“I think we have tremendous opportunity in this moment to unlock really great potential by connecting and conversing across sectors.” — Patrice R. Green, Surdna’s Director of the Inclusive Economies Program
Patrice R. Green, director of the Inclusive Economies Program, spends her days working toward these goals. She guides Surdna’s grantmaking to expand access to quality jobs and build wealth for communities of color across the nation while supporting their full participation in the economy and democracy. Patrice also leads Surdna’s Democratic Participation work to ensure communities of color and low-wealth communities have decision-making and political power.
“Over the last few years, some core functions of our democracy have really struggled,” reflects Patrice. In support of democratic participation, Surdna is engaged in work around the next United States Census in 2030. Patrice shares, “We recognize that if the way we count people and apportion dollars from the federal government is not equitable to start with, then all of our grantees must work harder because the basic needs of the communities they serve are not being met. We also support policy work to help remove state preemption—the use of state law to override a more local ordinance or authority—and ensure the local electives closest to their communities’ issues are able to make decisions.”
Our country’s recent struggles have magnified the need for Surdna’s work. Though it can be daunting, Patrice is encouraged by the fact that Surdna was already in partnership with many on-the-ground organizations doing the critical, front-line work needed in underserved communities in the last several years. She credits that to Surdna’s journey to center racial equity in its work. There is still much work to be done, but Patrice is optimistic about the future.
“Several leaders from both new and existing grantee partners have moved into government administrations. We have the opportunity to converse with them about racial equity and what it means for us to be holding and shifting democratic power in ways that we haven’t had in the last few decades, if ever,” shares Patrice.
“Democratic Participation shows up in multiple ways in our work. It’s not just about how we vote—it encompasses so much more. We ask ourselves: How are we helping folks be fully present and giving them agency within communities and systems? What are the systemic barriers that keep certain populations from participating in our structured democracy? Surdna has leaned into the understanding that the ability for folks to participate in our democracy is critical to reaching our ultimate goal of just and sustainable communities.”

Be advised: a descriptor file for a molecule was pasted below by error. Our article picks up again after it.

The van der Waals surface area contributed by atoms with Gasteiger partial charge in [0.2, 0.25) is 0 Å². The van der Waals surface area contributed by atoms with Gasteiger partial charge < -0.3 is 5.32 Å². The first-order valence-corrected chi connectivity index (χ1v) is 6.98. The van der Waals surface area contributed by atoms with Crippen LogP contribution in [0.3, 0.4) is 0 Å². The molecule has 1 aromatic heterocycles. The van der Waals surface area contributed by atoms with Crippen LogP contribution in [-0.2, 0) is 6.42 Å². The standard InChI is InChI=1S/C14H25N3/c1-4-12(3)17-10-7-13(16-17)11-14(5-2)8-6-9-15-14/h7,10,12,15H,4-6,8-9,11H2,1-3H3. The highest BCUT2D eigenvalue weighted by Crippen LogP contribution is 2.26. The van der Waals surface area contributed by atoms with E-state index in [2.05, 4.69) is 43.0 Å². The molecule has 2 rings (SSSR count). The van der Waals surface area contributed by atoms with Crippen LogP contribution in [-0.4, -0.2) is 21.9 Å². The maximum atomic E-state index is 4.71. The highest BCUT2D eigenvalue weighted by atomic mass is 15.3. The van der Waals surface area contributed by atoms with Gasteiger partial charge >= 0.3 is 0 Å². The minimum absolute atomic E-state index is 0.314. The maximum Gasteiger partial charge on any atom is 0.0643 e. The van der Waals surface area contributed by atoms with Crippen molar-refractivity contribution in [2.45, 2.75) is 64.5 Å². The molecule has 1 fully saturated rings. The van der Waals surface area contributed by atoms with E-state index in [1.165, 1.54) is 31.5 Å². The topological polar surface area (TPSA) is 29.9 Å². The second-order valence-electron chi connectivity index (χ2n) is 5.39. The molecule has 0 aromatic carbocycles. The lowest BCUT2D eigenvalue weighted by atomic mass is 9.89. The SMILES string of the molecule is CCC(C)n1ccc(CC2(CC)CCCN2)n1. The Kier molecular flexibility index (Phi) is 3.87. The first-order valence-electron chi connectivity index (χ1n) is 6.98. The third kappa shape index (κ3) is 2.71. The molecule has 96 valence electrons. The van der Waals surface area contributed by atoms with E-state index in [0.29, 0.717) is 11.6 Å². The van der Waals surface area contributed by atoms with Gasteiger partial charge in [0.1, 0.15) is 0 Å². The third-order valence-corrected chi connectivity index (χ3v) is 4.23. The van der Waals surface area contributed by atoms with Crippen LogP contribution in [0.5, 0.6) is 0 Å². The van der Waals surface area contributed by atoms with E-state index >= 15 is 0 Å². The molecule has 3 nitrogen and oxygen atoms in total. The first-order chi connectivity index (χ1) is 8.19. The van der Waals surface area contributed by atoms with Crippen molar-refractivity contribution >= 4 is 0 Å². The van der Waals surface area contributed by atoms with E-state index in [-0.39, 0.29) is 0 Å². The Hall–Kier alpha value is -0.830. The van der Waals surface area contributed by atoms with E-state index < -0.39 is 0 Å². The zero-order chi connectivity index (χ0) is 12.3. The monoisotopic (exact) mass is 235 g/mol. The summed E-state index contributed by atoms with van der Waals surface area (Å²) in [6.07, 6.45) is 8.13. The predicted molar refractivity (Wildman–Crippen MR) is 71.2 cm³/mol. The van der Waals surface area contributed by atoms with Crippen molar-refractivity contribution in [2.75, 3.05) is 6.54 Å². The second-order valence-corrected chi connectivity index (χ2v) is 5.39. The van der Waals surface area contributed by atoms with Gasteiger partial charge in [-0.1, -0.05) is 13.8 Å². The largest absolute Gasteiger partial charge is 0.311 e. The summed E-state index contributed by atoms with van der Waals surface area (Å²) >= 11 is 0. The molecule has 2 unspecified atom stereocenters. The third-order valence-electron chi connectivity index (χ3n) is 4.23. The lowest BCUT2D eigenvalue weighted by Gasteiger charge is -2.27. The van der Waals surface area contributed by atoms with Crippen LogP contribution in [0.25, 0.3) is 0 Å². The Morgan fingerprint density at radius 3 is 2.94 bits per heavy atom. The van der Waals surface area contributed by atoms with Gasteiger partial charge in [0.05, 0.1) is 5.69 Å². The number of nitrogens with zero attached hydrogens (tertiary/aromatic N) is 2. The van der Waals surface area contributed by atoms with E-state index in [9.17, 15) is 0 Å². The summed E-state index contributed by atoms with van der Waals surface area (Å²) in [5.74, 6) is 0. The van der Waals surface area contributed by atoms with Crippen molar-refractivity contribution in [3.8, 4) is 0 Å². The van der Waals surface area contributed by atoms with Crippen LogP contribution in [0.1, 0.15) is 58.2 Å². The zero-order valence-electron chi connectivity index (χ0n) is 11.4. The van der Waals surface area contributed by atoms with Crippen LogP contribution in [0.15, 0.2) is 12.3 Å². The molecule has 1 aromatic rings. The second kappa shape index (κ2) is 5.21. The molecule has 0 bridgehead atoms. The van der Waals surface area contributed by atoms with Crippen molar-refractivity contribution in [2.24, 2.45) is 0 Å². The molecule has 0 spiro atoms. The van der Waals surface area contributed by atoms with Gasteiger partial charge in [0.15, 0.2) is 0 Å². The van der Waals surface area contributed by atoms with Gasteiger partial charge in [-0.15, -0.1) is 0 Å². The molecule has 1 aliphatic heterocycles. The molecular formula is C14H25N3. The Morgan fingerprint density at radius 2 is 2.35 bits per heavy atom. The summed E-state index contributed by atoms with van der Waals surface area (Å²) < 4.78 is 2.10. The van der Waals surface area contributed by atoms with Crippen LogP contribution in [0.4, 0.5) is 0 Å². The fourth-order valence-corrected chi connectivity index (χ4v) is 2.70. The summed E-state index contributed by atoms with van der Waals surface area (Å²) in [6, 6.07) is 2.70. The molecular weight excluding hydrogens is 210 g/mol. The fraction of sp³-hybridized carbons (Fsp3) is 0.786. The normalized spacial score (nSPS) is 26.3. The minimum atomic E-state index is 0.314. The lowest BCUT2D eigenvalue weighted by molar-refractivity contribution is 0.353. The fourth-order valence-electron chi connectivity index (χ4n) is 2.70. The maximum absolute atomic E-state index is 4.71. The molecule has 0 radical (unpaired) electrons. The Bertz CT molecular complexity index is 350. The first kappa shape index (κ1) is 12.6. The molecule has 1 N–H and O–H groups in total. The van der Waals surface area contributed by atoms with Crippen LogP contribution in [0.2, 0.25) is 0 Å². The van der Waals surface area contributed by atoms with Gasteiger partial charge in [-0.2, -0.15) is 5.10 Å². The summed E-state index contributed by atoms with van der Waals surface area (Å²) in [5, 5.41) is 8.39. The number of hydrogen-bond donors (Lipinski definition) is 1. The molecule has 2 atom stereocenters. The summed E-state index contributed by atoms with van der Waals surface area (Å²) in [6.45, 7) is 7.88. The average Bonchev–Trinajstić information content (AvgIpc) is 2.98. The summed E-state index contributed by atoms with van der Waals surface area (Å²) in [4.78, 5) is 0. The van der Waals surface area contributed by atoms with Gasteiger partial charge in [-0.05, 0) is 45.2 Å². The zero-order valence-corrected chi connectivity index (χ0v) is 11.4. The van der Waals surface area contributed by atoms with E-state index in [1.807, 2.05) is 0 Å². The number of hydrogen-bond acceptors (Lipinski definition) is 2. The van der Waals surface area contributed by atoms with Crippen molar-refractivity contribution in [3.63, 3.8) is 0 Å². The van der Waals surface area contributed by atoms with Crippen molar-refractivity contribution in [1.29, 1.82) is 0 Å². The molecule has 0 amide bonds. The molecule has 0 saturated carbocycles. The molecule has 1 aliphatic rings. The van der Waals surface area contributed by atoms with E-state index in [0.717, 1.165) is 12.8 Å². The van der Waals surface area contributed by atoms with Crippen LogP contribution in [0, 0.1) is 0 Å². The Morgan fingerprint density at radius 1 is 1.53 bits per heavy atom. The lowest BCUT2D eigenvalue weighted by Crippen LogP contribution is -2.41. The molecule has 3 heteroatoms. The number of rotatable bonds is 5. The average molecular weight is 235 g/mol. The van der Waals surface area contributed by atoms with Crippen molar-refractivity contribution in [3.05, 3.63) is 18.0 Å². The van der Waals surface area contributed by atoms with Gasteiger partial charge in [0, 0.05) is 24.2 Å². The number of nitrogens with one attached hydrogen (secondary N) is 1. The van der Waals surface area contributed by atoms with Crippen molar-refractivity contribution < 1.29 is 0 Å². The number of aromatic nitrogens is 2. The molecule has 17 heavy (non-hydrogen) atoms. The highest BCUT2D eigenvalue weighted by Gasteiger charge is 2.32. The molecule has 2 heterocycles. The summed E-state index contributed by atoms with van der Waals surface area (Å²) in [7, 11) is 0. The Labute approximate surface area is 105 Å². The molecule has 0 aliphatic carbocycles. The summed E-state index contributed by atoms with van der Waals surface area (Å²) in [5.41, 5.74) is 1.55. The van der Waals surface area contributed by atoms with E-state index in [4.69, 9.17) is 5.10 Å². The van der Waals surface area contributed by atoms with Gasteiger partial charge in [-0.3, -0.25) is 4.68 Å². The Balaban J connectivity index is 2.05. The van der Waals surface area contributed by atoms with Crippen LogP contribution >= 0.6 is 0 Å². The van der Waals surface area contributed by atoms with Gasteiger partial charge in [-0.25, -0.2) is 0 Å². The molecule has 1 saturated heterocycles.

A Broader Look at Democratic Participation
Rakim Brooks, CEO of Alliance for Justice (AFJ), a progressive group committed to the creation of an equitable, just, and free society, works toward a more equitable democracy every day. AFJ has two main areas of concentration: one is representing non-profits that are engaged in the process of social change; the other is a justice program through which AFJ educates people on the role of courts in society and conducts research, education, and outreach around judicial nominations at the state and federal level.
“In the face of difficulty, I try to remember that there are more people who believe in democracy than who don’t. We might disagree on the particulars, but most people believe that their fellow citizens should have the same basic human rights as they do.” — Rakim Brooks, CEO of Alliance for Justice
AFJ has 151 member organizations, ranging in size, geographic location, and area of focus. “I think of our broad association of organizations like a woven fabric. The organizations cross and weave, and it’s at these intersections that tight bonds can be formed to make the strongest possible fabric,” Rakim says. “AFJ’s hope is to create a forum through which our members feel supported having conversations about their work, so they can share opportunities and leverage resources to maximize their success in creating social change.”